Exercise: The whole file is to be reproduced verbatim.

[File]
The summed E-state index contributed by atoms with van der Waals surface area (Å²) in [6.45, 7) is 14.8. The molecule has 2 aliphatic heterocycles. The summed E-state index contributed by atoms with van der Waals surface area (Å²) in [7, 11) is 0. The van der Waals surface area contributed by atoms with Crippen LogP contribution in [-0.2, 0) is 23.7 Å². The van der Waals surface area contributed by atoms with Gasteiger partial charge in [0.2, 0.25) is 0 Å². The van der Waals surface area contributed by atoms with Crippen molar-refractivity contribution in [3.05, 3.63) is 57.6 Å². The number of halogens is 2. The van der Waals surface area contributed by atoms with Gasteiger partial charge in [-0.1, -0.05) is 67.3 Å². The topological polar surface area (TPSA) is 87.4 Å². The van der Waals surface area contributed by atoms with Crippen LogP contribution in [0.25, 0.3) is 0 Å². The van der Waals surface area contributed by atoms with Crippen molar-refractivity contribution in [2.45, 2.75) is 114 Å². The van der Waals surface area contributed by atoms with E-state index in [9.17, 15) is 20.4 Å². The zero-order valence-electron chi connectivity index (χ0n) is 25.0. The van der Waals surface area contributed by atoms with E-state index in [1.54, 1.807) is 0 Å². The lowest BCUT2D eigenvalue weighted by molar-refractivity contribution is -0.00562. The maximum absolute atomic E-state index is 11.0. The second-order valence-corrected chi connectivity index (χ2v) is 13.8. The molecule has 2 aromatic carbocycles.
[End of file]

The summed E-state index contributed by atoms with van der Waals surface area (Å²) in [6.45, 7) is 14.8. The molecule has 2 aliphatic heterocycles. The summed E-state index contributed by atoms with van der Waals surface area (Å²) in [7, 11) is 0. The van der Waals surface area contributed by atoms with Crippen LogP contribution in [-0.2, 0) is 23.7 Å². The van der Waals surface area contributed by atoms with Gasteiger partial charge in [0.2, 0.25) is 0 Å². The van der Waals surface area contributed by atoms with Crippen molar-refractivity contribution in [3.05, 3.63) is 57.6 Å². The number of halogens is 2. The van der Waals surface area contributed by atoms with Gasteiger partial charge in [-0.1, -0.05) is 67.3 Å². The topological polar surface area (TPSA) is 87.4 Å². The van der Waals surface area contributed by atoms with Crippen LogP contribution in [0.25, 0.3) is 0 Å². The van der Waals surface area contributed by atoms with Crippen molar-refractivity contribution in [2.45, 2.75) is 114 Å². The van der Waals surface area contributed by atoms with E-state index in [9.17, 15) is 20.4 Å². The zero-order valence-electron chi connectivity index (χ0n) is 25.0. The van der Waals surface area contributed by atoms with E-state index in [1.54, 1.807) is 0 Å². The lowest BCUT2D eigenvalue weighted by molar-refractivity contribution is -0.00562. The maximum absolute atomic E-state index is 11.0. The second-order valence-corrected chi connectivity index (χ2v) is 13.8. The molecule has 2 aromatic carbocycles.